A few weeks after my TED talk, I met Jeremy Donovan at Book Expo America, and he gave me a copy of his new book, How to Deliver a TED Talk: Secrets of the World’s Most Inspiring Presentations (McGraw Hill, 2014).

And even though my TED talk was over, I started reading it. First, because I do plenty of speaking beyond TED, and second, because I might do other TED talks (Malcolm Gladwell has done at least three).

Some of my takeaways (or reinforcements of my existing ideas) from Gallo:

  • Talk to the amygdala: to the part of the brain that reacts viscerally, emotively 
  • Use strong sound bites
  • Incorporate humor, abundance, and optimism
  • Group concepts in threes (in my case, I had three social problems for the business community to solve, and three examples of how people worked backward to reach an “impossible” goal—but I’ve been speaking and writing in threes long before I read this book)

And from Donovan:

  • You can organize a talk either through inductive or deductive logic
  • If seeking to move people to accept a controversial idea, bridge from a non-controversial idea
  • Know what persona you’re going to adapt, and to what purpose; will you be a magician? A creative genius? A teacher of science? A lover of nature? A catalyst for change?
  • Understand the components of your talk (for example, you might alternate between stating premises and proving them)—he deconstructs numerous talks
  • Use the full complement of tools at your disposal: body language, tone of voice, visuals, humor, etc.
  • Provide the person who introduces you with a script that reinforces both your message AND your delivery style (great advice for ANY speech).

The Clean and Green Club, April 2014

Having trouble reading this as e-mail? Please visit www.thecleanandgreenclub.com to read it comfortably online.
Shel Horowitz’s Clean and Green Marketing Tip, 

April 2014

The Research Phase of Reinvention, Part 1

Introduction
Once again, I take you behind the curtain as I shift toward making a living while helping business solve poverty, hunger, war, and climate catastropheI feel deeply in my heart that this is the work I was meant to do. Frankly, I don’t know how it will all shake out. But while I’m figuring it out, the process creates learning opportunities for you if I choose to be transparent and reveal it–which I do. I feel you can benefit a lot by seeing my process, including how I plan to make money from these offerings.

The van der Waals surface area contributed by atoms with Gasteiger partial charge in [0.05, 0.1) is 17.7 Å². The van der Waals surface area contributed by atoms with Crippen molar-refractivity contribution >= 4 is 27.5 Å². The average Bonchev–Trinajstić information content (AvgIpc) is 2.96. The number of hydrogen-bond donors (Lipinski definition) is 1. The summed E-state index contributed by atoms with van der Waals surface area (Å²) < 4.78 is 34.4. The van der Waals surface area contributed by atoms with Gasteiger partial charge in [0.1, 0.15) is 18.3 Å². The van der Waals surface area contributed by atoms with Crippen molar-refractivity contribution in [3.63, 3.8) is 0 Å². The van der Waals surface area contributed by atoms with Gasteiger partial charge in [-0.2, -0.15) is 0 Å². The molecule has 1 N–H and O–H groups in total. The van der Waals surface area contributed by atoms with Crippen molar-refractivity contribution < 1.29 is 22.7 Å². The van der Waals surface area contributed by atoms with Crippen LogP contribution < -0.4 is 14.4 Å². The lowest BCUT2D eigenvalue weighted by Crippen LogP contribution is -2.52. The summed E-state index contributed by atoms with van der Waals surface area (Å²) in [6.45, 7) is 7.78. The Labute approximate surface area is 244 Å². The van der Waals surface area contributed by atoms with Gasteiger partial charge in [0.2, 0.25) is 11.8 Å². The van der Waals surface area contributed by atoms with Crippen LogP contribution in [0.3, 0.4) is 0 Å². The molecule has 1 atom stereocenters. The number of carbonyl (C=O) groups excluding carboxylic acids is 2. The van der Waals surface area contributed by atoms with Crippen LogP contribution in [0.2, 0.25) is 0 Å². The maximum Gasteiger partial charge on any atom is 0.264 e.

Common business wisdom says, “research before launch.” But I’m research by doing. I’m putting a lot of things out there, and seeing what has resonance

  1. with my market and my fans (that’s you!)
  2. with the larger work, and 
  3. with my own passions. 

I can do this because most of them cost me only time (and maybe buying a domain name). And I also NEED to just jump in and do it because it would take far too long to research all the various pieces enough to know whether they’ll fly (and I wouldn’t necessarily trust the data anyway). And because opportunities have been zooming at me lately that I want to share with you.

For each, I’ll answer three questions:

What’s in it for you?
How does it advance the planet?
How can it boost revenues?

I want your feedback. And I want you to “vote with your feet” and take advantage of the offerings that make sense. So tell me what you think of these—send me an email telling me which ones you’re interested in personally, and which you think will sing to a larger market (if you can include a quick line or two about why, I’d be very grateful):

The most exciting mobile marketing platform I’ve ever seen
I sat through a demo expecting to smile and move on. Instead, I was totally hooked. Retail, entertainment, and appointment-based service businesses could totally transform their marketing.

I was so enchanted that I worked out a new revenue model for the company (which until now, relied on face-to-face presentations by salespeople). I got them to do a demo video to show you this very powerful platform–something they can scale up and make available to other affiliates: https://www.youtube.com/watch?v=VvjgtnbU4d0&feature=youtu.be

What’s in it for you?
Reach highly targeted, segmented portions of your customer and prospect list instantly…customize the message situationally…increase revenue during slow times…fill cancelled appointment slots…build customer engagement, community, and loyalty.

How does it advance the planet? A full marketing campaign that’s paperless…AND nimble enough to respond instantly to new developments or events. It’s also interactive, builds relationships, and recaptures lost time that can be used to grow a business…or to organize on your favorite issue. And it’s integrated with social media.

How can it boost revenues? I earn a commission if you become a customer.

No-cost green marketing strategy tune-up